Last week, Congress proved bipartisan solutions are still possible. The bipartisan infrastructure bill bridges partisan divides; 70% of voters support infrastructure investment and 69 U.S. Senators voted in favor of the Infrastructure Investment & Job Act.
The Infrastructure Investment and Jobs Act is meaningful, durable legislation that will benefit all Americans by creating millions of jobs, improving global competitiveness, and adding trillions of dollars in economic growth at a time when we need it most.
Infrastructure investment is needed more now than ever. This bill is the single largest investment in bridges since the construction of the Interstate Highway System. It will build thousands of miles of new transmission lines to facilitate the transition to cleaner energy. It will connect 14 million Americans to reliable high-speed internet.
There are more than a few myths about this bill, including some who state that as little as 10% of the spending is “real” infrastructure. This is physical infrastructure; it does not include any social spending or non-physical infrastructure. This package includes $550 billion of new infrastructure spending: $110 billion for roads and bridges, $65 billion for broadband, $65 billion for strengthening the electric grid, supporting the development of next-generation energy technologies, and strengthening critical mineral supply chains, $54 billion for water infrastructure, $46 billion for climate-resilient infrastructure, $25 billion for airport improvements, $47 billion for public transportation, and $17.4 billion for coastal, inland and land ports, and waterways.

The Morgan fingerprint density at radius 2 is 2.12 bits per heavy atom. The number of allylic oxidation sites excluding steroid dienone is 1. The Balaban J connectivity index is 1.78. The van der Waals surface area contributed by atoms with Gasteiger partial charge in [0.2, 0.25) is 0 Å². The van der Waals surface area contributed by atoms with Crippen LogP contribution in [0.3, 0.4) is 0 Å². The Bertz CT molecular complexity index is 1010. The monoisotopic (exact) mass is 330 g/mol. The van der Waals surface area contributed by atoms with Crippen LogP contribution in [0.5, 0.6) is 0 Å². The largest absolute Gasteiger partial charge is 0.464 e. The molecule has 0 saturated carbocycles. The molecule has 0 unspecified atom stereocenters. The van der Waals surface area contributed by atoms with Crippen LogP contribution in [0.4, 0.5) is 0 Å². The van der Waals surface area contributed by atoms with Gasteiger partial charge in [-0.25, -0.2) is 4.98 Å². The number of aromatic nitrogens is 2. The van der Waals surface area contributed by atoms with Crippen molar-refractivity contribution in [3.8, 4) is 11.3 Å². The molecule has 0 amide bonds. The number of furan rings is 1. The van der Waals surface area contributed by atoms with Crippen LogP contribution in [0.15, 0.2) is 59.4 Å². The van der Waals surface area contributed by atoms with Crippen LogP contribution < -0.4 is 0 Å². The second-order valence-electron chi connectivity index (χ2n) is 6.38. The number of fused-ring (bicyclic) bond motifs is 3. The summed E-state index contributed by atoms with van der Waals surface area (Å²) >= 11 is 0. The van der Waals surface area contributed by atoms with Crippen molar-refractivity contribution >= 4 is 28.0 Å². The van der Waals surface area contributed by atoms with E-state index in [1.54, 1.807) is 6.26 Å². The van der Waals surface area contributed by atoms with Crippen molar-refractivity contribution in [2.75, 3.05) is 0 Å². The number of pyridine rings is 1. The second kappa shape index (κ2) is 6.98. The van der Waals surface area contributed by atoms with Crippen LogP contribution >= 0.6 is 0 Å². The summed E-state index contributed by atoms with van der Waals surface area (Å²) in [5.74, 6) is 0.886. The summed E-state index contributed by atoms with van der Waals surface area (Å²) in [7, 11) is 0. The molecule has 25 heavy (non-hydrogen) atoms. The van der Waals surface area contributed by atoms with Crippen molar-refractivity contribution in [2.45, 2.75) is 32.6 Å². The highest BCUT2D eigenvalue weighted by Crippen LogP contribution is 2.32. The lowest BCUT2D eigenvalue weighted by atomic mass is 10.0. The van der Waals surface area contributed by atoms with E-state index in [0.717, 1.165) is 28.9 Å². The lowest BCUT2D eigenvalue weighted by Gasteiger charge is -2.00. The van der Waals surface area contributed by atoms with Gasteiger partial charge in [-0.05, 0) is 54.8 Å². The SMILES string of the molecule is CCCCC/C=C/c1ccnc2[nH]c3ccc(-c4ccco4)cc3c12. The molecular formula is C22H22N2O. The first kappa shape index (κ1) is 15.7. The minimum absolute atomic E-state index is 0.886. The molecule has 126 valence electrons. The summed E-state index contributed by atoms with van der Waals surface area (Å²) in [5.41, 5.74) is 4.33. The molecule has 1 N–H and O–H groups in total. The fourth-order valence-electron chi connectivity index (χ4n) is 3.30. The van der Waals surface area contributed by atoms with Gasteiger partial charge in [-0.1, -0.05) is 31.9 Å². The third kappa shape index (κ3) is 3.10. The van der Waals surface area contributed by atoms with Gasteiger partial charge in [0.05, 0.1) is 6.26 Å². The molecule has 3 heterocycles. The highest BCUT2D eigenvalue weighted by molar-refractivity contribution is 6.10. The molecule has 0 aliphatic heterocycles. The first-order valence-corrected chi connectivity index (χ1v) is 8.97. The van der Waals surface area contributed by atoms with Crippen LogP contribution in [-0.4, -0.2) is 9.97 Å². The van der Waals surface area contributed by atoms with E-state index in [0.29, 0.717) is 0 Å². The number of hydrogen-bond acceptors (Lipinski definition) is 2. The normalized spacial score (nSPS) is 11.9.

That’s a lot of money. Fortunately, it is paid for. The spending package is paid for in part by tapping $210 billion in unspent COVID-19 aid and $53 billion in unemployment aid insurance aid that some states have halted (Congressional Budget Office (CBO) rules do not allow them to count funding like the $53 billion in unused unemployment insurance or $173 billion in unused COVID aid that will be repurposed for physical infrastructure in the scoring of this bill). This is money Congress already allocated and is out the door.
According to a Penn Wharton analysis, the Infrastructure Investment and Jobs Act decreases the deficit and is a net benefit to the economy over the next 30 years. It is a fiscally responsible bill. This is an investment over several years on infrastructure assets that will benefit our economy for decades. The Penn Wharton analysis shows the Infrastructure Investment and Jobs Act decreases the deficit and is a net benefit to the economy over the next 30 years.
This is a big win for the national economy. The bill will streamline and provide faster approval for new projects in addition to the physical infrastructure improvements. Additionally, it is a win for climate; the bill includes a climate title within its surface transportation provisions—a first for major federal legislation. Overall, the bill includes roughly $100 billion in total climate, energy, and sustainability investment, making it the largest federal climate legislation in U.S. history.
Importantly, the infrastructure bill increases the use of public-private partnerships to cut down on the cost of project delivery to the American taxpayer. By modernizing the permitting process, increased private funding for both construction and project life-cycle costs will enable the business community to do what it does best: fuel growth, job creation, and economic progress for all Americans.
The bipartisan infrastructure negotiations showed us how Congress can work together to solve today’s most pressing challenges. We are proud to have supported this legislation, and applaud those members who helped inject some common sense into this process by working together to get things done.
Chris Romer is president & CEO of Vail Valley Partnership, the regional chamber of commerce. Learn more at VailValleyPartnership.com